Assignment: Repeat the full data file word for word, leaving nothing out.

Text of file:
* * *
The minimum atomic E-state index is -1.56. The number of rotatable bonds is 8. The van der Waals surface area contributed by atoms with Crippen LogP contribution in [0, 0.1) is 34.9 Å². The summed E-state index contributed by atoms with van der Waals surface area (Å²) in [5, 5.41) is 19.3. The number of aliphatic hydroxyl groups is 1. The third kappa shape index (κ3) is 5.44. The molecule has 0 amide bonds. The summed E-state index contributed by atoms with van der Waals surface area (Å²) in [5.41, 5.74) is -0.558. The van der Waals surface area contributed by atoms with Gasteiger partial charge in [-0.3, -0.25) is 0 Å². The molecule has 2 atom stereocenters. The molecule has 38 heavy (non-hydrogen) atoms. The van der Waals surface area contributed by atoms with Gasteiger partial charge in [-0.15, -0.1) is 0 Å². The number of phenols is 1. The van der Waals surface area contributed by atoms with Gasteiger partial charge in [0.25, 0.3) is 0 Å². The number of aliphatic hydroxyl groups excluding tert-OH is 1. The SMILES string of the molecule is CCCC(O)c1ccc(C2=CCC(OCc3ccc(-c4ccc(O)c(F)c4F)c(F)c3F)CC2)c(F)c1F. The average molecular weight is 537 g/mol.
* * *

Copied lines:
The minimum atomic E-state index is -1.56. The number of rotatable bonds is 8. The van der Waals surface area contributed by atoms with Crippen LogP contribution in [0, 0.1) is 34.9 Å². The summed E-state index contributed by atoms with van der Waals surface area (Å²) in [5, 5.41) is 19.3. The number of aliphatic hydroxyl groups is 1. The third kappa shape index (κ3) is 5.44. The molecule has 0 amide bonds. The summed E-state index contributed by atoms with van der Waals surface area (Å²) in [5.41, 5.74) is -0.558. The van der Waals surface area contributed by atoms with Gasteiger partial charge in [-0.3, -0.25) is 0 Å². The molecule has 2 atom stereocenters. The molecule has 38 heavy (non-hydrogen) atoms. The van der Waals surface area contributed by atoms with Gasteiger partial charge in [-0.15, -0.1) is 0 Å². The number of phenols is 1. The van der Waals surface area contributed by atoms with Gasteiger partial charge in [0.25, 0.3) is 0 Å². The number of aliphatic hydroxyl groups excluding tert-OH is 1. The SMILES string of the molecule is CCCC(O)c1ccc(C2=CCC(OCc3ccc(-c4ccc(O)c(F)c4F)c(F)c3F)CC2)c(F)c1F. The average molecular weight is 537 g/mol.